By Naomi O'Leary and Philip Pullella
VATICAN CITY (Reuters) - A trial that has thrown open the window on a betrayal of trust and sensitive secrets in the Vatican will come to a head on Saturday with final arguments before judges deliver their verdict on Pope Benedict's former butler.
The so-called "Vatileaks" trial, which began last Saturday, is due to wind up after only four hearings when the prosecution and defense make closing arguments on Saturday morning.
Paolo Gabriele, 46, who has been tried under a 19th-century Italian penal code, will be given the chance to have the last say before the three-judge panel retires to deliberate behind closed doors.
A former member of the small, select group known as "the papal family", and one of fewer than 10 people who had a key to an elevator leading directly to the pope's apartments, Gabriele faces up to four years in prison if he is convicted, as is expected. He would serve out the sentence in an Italian jail because the Vatican has no such facility.
In the course of the trial, intimate details emerged of the inner workings of an institution long renowned for its secrecy.
Gabriele, who is charged with aggravated theft, has admitted being the source of leaks of highly sensitive papers, including letters to the pope that alleged corruption in the Vatican's business dealings.
The documents constituted one of the biggest crises of Pope Benedict's papacy when they emerged in a muckraking expose by an Italian journalist earlier this year.
The case has been an embarrassment for the Vatican, coming at a time when it was keen to rid itself from the taint left by a series of scandals involving sexual abuse of minors by clerics around the world and mismanagement at its bank.
Gabriele, a trusted servant who served the pope meals, helped him dress and rode in the popemobile, has told the court he does not consider himself guilty of a crime.
He told investigators before the trial began that he leaked the documents because he saw "evil and corruption everywhere in the Church" and that information was being hidden from the pope.
Earlier this week Gabriele accused the Holy See's police of mistreating him while in custody. Members of the force in turn depicted the butler as a man obsessed with the occult, Masonic lodges and secret services.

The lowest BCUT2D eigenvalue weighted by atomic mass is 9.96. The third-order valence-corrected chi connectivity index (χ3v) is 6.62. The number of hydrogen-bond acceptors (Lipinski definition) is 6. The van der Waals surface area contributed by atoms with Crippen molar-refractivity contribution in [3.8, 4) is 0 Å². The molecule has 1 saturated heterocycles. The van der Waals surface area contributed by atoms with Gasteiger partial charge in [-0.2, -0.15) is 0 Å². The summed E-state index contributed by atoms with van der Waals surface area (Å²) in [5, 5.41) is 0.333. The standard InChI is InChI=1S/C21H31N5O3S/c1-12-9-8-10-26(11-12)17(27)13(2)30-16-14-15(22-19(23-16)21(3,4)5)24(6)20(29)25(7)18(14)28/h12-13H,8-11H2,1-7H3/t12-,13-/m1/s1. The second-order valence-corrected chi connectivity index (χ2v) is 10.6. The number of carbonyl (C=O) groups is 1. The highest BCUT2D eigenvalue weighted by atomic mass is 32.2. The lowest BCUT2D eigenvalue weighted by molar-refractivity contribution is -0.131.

He has asked for Benedict's forgiveness and expressed feelings of guilt and remorse for betraying the man he said he "loved as a son would".
If Gabriele is ordered to serve time in jail, the pope could pardon him, which would absolve him from having to serve a sentence.
The pontiff has the power to do this because besides being the head of the 1.2 billion-member Roman Catholic Church, he is the absolute monarch of the Vatican City state, where the alleged crime took place.
"Paolo Gabriele may well be pardoned but it will certainly send a message in the Vatican about how people behave," Greg Burke, a senior communications adviser for the Vatican, said.
"In the past there's often been the idea that anybody could get away with anything. That's clearly not the case."
The Vatican has been eager for the trial to finish quickly, holding hearings on Saturdays to avoid it overshadowing a Synod of Bishops, an important Church convention that takes place every few years which is due to start on Sunday.
Ending after only four sessions - something unheard of in the Italian legal system - has raised the question whether the man who hoped a shock would "bring the Church back on the right track," will have altered the institution he set out to change.
"It has surely changed something but in my opinion, not too much," said Rome resident Nicoletta Fresa. "It will never be possible to penetrate this closed realm of the Vatican and their secrets."
(Additional reporting by Hanna Rantala and Antonio Denti; Editing by Michael Roddy)